Mentions: BECs from children with STRA with confirmed rhinovirus-induced interferon deficiency14 were used to investigate whether SOCS1 levels are increased in primary BECs from patients with severe asthma. We also sought to establish whether there were relationships between SOCS1 levels, interferon deficiency, and viral replication. SOCS1, but not SOCS3, mRNA expression levels were increased (approximately 8- to 9-fold) in unstimulated and uninfected primary human BECs from children with severe asthma compared with those in BECs from NANA control subjects (Fig 4, A). SOCS1 mRNA levels in the unstimulated and uninfected cells were significantly inversely correlated with IFN-λ1 and IFN-λ2/3 mRNA induction by polyI:C, with a similar but nonsignificant trend for IFN-β (Fig 4, B) and, importantly, with induction of all 3 interferon subtypes by RV16 (Fig 4, C). However, RV1B showed no significant correlation (Fig 4, D). Baseline SOCS1 mRNA levels correlated positively with RV1B release at 48 hours after infection in BECs but did not correlate with RV16 release (Fig 4, E).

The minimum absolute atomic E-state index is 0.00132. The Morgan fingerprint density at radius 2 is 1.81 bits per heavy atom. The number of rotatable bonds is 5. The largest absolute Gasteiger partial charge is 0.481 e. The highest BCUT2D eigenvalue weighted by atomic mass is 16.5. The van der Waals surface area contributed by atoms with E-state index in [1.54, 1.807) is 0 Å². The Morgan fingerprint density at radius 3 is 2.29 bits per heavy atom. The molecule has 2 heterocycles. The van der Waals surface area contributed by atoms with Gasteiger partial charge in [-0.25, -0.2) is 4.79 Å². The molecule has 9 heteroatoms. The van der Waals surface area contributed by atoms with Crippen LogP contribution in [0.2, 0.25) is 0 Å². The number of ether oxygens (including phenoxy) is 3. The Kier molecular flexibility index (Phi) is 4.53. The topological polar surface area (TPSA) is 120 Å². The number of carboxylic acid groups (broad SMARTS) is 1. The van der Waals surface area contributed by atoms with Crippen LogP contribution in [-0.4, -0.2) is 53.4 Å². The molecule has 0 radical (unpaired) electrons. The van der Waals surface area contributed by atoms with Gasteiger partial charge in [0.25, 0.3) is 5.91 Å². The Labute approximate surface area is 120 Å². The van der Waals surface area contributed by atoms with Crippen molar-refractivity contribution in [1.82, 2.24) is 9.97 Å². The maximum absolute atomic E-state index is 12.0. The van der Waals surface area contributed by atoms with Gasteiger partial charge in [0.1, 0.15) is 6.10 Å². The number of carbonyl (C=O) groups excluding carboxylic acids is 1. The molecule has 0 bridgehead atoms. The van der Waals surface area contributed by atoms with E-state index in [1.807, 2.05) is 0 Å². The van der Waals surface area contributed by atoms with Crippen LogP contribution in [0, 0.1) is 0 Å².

Increased nuclear suppressor of cytokine signaling 1 in asthmatic bronchial epithelium suppresses rhinovirus induction of innate interferons.

Gielen V, Sykes A, Zhu J, Chan B, Macintyre J, Regamey N, Kieninger E, Gupta A, Shoemark A, Bossley C, Davies J, Saglani S, Walker P, Nicholson SE, Dalpke AH, Kon OM, Bush A, Johnston SL, Edwards MR - J. Allergy Clin. Immunol. (2015)

SOCS1, but not SOCS3, mRNA expression was increased in primary BECs from children with severe asthma compared with that seen in control children and was related to impaired interferon induction and increased viral release. A, SOCS1 mRNA levels were increased at baseline in children with STRA compared with NANA subjects. No differences between NANA subjects and children with STRA were observed for SOCS3 mRNA levels. *P < .05. ns, Not significant. B, PolyI:C induced IFN-β, IFN-λ1, and IFNλ2/3 mRNA levels 8 hours after treatment negatively correlated with baseline SOCS1 mRNA levels. C, RV16-induced IFN-β/λ1/λ2/3 mRNA levels 24 hours after infection negatively correlated with baseline SOCS1 mRNA levels. D, RV1B-induced IFN-β/λ1/λ2/3 mRNA levels 24 hours after infection showed trends toward a negative correlation with baseline SOCS1 mRNA levels. E, RV16 and RV1B release 48 hours after infection, as measured by means of titration in HeLa cells, positively correlated with baseline SOCS1 mRNA levels.
© Copyright Policy - CC BY